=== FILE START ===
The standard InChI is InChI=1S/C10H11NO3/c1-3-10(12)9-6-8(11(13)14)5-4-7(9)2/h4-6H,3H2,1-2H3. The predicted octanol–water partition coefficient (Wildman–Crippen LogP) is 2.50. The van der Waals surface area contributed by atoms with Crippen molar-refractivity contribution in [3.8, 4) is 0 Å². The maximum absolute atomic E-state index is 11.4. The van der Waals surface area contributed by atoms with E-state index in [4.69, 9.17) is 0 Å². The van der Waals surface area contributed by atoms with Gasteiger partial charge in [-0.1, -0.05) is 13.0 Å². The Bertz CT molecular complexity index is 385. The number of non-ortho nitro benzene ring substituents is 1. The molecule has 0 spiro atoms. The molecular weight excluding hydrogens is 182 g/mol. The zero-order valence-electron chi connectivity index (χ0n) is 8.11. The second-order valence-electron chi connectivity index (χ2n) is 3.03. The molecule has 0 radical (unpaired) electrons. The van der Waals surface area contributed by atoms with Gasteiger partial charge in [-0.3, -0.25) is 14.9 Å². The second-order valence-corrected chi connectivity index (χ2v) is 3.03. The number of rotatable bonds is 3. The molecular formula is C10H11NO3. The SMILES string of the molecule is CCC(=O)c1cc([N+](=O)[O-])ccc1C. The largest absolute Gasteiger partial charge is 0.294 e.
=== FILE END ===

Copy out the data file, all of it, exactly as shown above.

The standard InChI is InChI=1S/C10H11NO3/c1-3-10(12)9-6-8(11(13)14)5-4-7(9)2/h4-6H,3H2,1-2H3. The predicted octanol–water partition coefficient (Wildman–Crippen LogP) is 2.50. The van der Waals surface area contributed by atoms with Crippen molar-refractivity contribution in [3.8, 4) is 0 Å². The maximum absolute atomic E-state index is 11.4. The van der Waals surface area contributed by atoms with E-state index in [4.69, 9.17) is 0 Å². The van der Waals surface area contributed by atoms with Gasteiger partial charge in [-0.1, -0.05) is 13.0 Å². The Bertz CT molecular complexity index is 385. The number of non-ortho nitro benzene ring substituents is 1. The molecule has 0 spiro atoms. The molecular weight excluding hydrogens is 182 g/mol. The zero-order valence-electron chi connectivity index (χ0n) is 8.11. The second-order valence-electron chi connectivity index (χ2n) is 3.03. The molecule has 0 radical (unpaired) electrons. The van der Waals surface area contributed by atoms with Gasteiger partial charge in [-0.3, -0.25) is 14.9 Å². The second-order valence-corrected chi connectivity index (χ2v) is 3.03. The number of rotatable bonds is 3. The molecular formula is C10H11NO3. The SMILES string of the molecule is CCC(=O)c1cc([N+](=O)[O-])ccc1C. The largest absolute Gasteiger partial charge is 0.294 e.